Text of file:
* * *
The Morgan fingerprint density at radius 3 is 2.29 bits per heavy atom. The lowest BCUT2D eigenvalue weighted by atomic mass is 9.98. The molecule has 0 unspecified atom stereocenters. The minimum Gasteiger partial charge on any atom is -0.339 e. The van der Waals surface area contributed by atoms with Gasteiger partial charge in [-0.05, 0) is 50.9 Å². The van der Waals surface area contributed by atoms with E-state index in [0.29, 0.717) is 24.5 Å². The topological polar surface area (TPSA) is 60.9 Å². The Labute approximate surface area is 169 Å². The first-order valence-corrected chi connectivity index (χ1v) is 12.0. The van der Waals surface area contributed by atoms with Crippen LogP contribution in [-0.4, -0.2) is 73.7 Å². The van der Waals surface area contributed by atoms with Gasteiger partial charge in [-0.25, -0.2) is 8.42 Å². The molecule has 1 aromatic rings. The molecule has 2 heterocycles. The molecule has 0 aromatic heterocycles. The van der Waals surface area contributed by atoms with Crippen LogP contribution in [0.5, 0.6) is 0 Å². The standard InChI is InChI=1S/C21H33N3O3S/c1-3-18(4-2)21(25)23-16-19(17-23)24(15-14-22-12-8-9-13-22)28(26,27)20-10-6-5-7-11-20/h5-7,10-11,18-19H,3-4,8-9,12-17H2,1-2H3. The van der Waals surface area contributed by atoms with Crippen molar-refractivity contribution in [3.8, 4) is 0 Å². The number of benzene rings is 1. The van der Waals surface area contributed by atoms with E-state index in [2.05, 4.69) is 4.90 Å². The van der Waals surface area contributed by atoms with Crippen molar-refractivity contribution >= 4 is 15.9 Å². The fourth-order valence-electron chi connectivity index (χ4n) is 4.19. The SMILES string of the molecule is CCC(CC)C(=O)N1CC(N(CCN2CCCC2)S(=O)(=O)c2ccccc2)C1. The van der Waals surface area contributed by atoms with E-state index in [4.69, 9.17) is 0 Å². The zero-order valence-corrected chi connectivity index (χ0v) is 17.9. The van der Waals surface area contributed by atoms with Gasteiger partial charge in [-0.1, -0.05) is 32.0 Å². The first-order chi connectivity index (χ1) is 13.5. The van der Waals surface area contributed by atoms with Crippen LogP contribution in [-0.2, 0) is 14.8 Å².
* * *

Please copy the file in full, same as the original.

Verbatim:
The Morgan fingerprint density at radius 3 is 2.29 bits per heavy atom. The lowest BCUT2D eigenvalue weighted by atomic mass is 9.98. The molecule has 0 unspecified atom stereocenters. The minimum Gasteiger partial charge on any atom is -0.339 e. The van der Waals surface area contributed by atoms with Gasteiger partial charge in [-0.05, 0) is 50.9 Å². The van der Waals surface area contributed by atoms with E-state index in [0.29, 0.717) is 24.5 Å². The topological polar surface area (TPSA) is 60.9 Å². The Labute approximate surface area is 169 Å². The first-order valence-corrected chi connectivity index (χ1v) is 12.0. The van der Waals surface area contributed by atoms with Crippen LogP contribution in [-0.4, -0.2) is 73.7 Å². The van der Waals surface area contributed by atoms with Gasteiger partial charge in [-0.25, -0.2) is 8.42 Å². The molecule has 1 aromatic rings. The molecule has 2 heterocycles. The molecule has 0 aromatic heterocycles. The van der Waals surface area contributed by atoms with Crippen LogP contribution in [0.5, 0.6) is 0 Å². The standard InChI is InChI=1S/C21H33N3O3S/c1-3-18(4-2)21(25)23-16-19(17-23)24(15-14-22-12-8-9-13-22)28(26,27)20-10-6-5-7-11-20/h5-7,10-11,18-19H,3-4,8-9,12-17H2,1-2H3. The van der Waals surface area contributed by atoms with Crippen molar-refractivity contribution in [3.8, 4) is 0 Å². The number of benzene rings is 1. The van der Waals surface area contributed by atoms with E-state index in [2.05, 4.69) is 4.90 Å². The van der Waals surface area contributed by atoms with Crippen molar-refractivity contribution >= 4 is 15.9 Å². The fourth-order valence-electron chi connectivity index (χ4n) is 4.19. The SMILES string of the molecule is CCC(CC)C(=O)N1CC(N(CCN2CCCC2)S(=O)(=O)c2ccccc2)C1. The van der Waals surface area contributed by atoms with E-state index in [4.69, 9.17) is 0 Å². The zero-order valence-corrected chi connectivity index (χ0v) is 17.9. The van der Waals surface area contributed by atoms with Gasteiger partial charge in [-0.1, -0.05) is 32.0 Å². The first-order chi connectivity index (χ1) is 13.5. The van der Waals surface area contributed by atoms with Crippen LogP contribution in [-0.2, 0) is 14.8 Å².